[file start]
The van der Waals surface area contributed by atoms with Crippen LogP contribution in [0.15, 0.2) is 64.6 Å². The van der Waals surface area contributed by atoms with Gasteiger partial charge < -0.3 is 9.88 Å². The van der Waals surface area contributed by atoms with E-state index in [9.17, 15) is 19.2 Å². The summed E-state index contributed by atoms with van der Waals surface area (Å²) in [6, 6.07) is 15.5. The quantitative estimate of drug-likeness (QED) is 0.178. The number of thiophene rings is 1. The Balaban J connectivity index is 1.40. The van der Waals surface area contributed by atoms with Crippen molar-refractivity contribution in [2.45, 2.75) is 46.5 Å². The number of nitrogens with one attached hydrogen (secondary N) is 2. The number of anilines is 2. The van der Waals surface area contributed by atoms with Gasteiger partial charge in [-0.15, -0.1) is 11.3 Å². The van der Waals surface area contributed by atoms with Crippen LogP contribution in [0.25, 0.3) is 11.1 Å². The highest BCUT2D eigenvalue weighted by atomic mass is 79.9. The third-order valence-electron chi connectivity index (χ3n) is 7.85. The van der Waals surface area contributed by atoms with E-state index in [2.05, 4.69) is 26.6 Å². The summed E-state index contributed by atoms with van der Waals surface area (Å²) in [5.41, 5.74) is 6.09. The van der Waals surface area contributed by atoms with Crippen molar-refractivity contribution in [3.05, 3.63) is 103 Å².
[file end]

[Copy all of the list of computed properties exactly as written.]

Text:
The van der Waals surface area contributed by atoms with Crippen LogP contribution in [0.15, 0.2) is 64.6 Å². The van der Waals surface area contributed by atoms with Gasteiger partial charge < -0.3 is 9.88 Å². The van der Waals surface area contributed by atoms with E-state index in [9.17, 15) is 19.2 Å². The summed E-state index contributed by atoms with van der Waals surface area (Å²) in [6, 6.07) is 15.5. The quantitative estimate of drug-likeness (QED) is 0.178. The number of thiophene rings is 1. The Balaban J connectivity index is 1.40. The van der Waals surface area contributed by atoms with Crippen molar-refractivity contribution in [2.45, 2.75) is 46.5 Å². The number of nitrogens with one attached hydrogen (secondary N) is 2. The number of anilines is 2. The van der Waals surface area contributed by atoms with Gasteiger partial charge in [-0.15, -0.1) is 11.3 Å². The van der Waals surface area contributed by atoms with Crippen LogP contribution in [0.25, 0.3) is 11.1 Å². The highest BCUT2D eigenvalue weighted by atomic mass is 79.9. The third-order valence-electron chi connectivity index (χ3n) is 7.85. The van der Waals surface area contributed by atoms with E-state index in [2.05, 4.69) is 26.6 Å². The summed E-state index contributed by atoms with van der Waals surface area (Å²) in [5.41, 5.74) is 6.09. The van der Waals surface area contributed by atoms with Crippen molar-refractivity contribution in [3.05, 3.63) is 103 Å².